Translate/Traducción

Monday, December 28, 2009

Taking Stock: Higher Education and Latinos

Check out the full report Taking Stock" by Excelencia in Education.

-Patricia


National Institute for Latino Policy
New Report

> Leaders in the current federal administration as well as key foundations focused on higher education have recognized the importance of an educated workforce and have articulated goals to increase our nation's collective degree completion. The projected population growth of Latinos, their current educational attainment levels, and their relative youth all signal the need to pay more attention to this group in higher education. A review of the data clearly shows that the nation's success in reaching its degree completion goals will rely on its ability to accelerate the degree completion of Latinos.
>
> Excelencia in Education's mission is to accelerate Latino student success in higher education. This brief takes what we know from national data and combines it with what we hear from elected officials, service providers, and Latino students and puts this information together to articulate what we can do to address critical policy issues affecting Latino students in the current higher education context.
>
> What we know: The general profile of Latinos in education emphasizes a minority of the population yet drives the majority of public policy for Latinos. Policymakers seeking to improve Latino higher educational outcomes should consider positioning issues and developing strategies to accelerate Latino student success based on a more representative profile of Latino students.
>
> What we hear: Listening to the stake holders in higher education yielded the following points:
>
> * The economic downturn presented challenges to maintaining access and success for elected officials, service providers, and students.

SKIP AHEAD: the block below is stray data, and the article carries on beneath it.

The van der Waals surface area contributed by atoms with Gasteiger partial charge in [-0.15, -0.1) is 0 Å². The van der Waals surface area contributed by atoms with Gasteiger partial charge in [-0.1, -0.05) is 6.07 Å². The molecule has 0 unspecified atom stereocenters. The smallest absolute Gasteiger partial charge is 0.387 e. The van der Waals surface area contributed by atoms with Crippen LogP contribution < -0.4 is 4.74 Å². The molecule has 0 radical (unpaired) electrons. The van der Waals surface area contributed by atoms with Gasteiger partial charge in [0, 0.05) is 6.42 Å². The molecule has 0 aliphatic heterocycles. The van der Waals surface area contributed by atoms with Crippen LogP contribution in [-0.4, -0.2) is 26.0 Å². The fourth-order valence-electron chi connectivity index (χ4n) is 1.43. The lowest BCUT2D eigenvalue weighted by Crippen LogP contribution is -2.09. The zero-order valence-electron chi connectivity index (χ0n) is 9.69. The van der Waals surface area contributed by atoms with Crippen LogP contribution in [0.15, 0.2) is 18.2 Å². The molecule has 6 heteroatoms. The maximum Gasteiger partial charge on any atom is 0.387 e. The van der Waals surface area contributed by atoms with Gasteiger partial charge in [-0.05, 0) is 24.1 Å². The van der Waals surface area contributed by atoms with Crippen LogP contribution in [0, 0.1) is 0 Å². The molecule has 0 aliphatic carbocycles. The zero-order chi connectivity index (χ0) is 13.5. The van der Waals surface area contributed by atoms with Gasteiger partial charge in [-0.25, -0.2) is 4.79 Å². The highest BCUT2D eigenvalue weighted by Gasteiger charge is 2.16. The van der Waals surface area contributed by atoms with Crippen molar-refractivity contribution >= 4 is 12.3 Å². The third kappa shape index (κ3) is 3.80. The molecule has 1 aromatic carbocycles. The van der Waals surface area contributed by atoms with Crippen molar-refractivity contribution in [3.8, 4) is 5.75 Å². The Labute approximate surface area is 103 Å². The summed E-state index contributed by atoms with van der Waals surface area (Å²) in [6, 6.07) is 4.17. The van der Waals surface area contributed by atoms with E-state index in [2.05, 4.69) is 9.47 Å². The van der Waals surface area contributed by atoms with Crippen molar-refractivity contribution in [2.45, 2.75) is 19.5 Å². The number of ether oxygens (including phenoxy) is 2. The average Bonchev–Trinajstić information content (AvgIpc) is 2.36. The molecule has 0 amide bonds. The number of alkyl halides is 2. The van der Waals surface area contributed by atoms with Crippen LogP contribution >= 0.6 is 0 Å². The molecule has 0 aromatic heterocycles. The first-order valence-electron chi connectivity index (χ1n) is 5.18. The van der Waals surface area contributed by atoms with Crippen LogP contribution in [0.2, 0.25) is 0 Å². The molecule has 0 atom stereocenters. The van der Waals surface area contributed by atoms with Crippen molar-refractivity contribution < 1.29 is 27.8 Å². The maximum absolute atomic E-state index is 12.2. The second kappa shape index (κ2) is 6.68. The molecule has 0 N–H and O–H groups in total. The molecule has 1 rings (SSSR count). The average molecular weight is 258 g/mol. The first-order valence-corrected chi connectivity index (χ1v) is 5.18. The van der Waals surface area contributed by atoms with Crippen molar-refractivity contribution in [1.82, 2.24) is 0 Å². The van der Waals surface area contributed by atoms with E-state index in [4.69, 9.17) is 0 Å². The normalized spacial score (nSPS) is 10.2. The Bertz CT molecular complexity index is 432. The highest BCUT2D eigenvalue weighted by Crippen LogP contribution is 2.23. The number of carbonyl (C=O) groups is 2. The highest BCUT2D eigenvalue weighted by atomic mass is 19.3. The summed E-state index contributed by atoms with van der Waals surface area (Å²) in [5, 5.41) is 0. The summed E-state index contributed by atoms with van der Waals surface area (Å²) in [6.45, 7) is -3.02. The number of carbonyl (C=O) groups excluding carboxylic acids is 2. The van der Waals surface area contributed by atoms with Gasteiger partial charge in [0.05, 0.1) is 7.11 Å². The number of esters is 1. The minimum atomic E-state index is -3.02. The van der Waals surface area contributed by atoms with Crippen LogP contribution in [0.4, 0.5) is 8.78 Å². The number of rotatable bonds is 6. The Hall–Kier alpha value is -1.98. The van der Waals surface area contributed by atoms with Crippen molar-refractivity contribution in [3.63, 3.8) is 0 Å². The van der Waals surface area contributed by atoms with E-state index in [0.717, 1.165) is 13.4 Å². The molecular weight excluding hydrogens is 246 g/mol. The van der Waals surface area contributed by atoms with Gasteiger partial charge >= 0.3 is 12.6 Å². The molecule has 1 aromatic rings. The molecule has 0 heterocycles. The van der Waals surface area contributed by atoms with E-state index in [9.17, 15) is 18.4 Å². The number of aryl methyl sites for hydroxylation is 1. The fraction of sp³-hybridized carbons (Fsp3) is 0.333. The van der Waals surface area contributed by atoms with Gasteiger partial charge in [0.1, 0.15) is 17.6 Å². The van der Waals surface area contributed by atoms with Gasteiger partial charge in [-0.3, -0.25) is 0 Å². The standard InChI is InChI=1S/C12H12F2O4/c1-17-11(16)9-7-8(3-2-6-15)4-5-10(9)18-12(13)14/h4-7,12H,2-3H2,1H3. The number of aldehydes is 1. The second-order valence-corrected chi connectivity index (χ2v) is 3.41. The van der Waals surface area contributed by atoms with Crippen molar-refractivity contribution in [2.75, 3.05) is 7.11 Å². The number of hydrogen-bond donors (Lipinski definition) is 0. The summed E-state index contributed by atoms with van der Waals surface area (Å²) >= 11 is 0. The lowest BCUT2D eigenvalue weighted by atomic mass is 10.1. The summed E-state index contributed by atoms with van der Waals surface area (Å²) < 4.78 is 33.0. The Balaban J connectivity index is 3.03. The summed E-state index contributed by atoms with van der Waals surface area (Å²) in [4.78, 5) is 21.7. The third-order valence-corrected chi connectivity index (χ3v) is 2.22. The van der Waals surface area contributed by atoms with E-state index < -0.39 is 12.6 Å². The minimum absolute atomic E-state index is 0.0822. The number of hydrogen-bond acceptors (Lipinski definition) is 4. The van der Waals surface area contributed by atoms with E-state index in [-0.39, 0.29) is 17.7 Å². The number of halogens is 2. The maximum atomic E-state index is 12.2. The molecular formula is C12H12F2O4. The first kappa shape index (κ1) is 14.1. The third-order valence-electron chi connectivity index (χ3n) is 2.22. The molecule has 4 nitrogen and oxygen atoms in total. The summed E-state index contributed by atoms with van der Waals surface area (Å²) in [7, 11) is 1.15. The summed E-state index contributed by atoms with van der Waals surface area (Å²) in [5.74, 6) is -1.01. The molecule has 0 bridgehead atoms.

>
> *Elected officials seemed more focused on persistence in college while service providers were more focused on college access.
>
> *Both Latino students and elected officials noted that spending more money in higher education did not necessarily mean getting more for the investment.
>
> * Elected officials shared that improving accountability for the public's investment in higher education must be balanced with providing access to a quality education.
>
> * Students did not consider accountability measures such as graduation rates or college rankings as factors influencing their college choice.
>
> * Many Latino students valued higher education and balanced work and family responsibilities to get their education.
>
> * Service providers considered programs tailored to serve Latinos the most effective in engaging Latino students.
>
> What we can do: Suggested steps to accelerate Latino student success include the following:
>
> * Develop a media campaign emphasizing the societal and economic benefits for raising the degree completion rate overall, and for Latinos specifically.
>
> * Create a national acceleration plan specifically tailored to improve the success of Hispanic students in higher education and track degree completion goals and measures of progress.
>
> * Focus on the strategic alignment of educational support efforts from the state to community level to increase accountability and effectiveness.
>
>
> * Replicate or expand institutional practices that are improving Hispanic student success.
>
> * Increase both support to and the accountability of institutions enrolling large numbers of Latino students to improve academic quality, retention, and degree completion.

No comments:

Post a Comment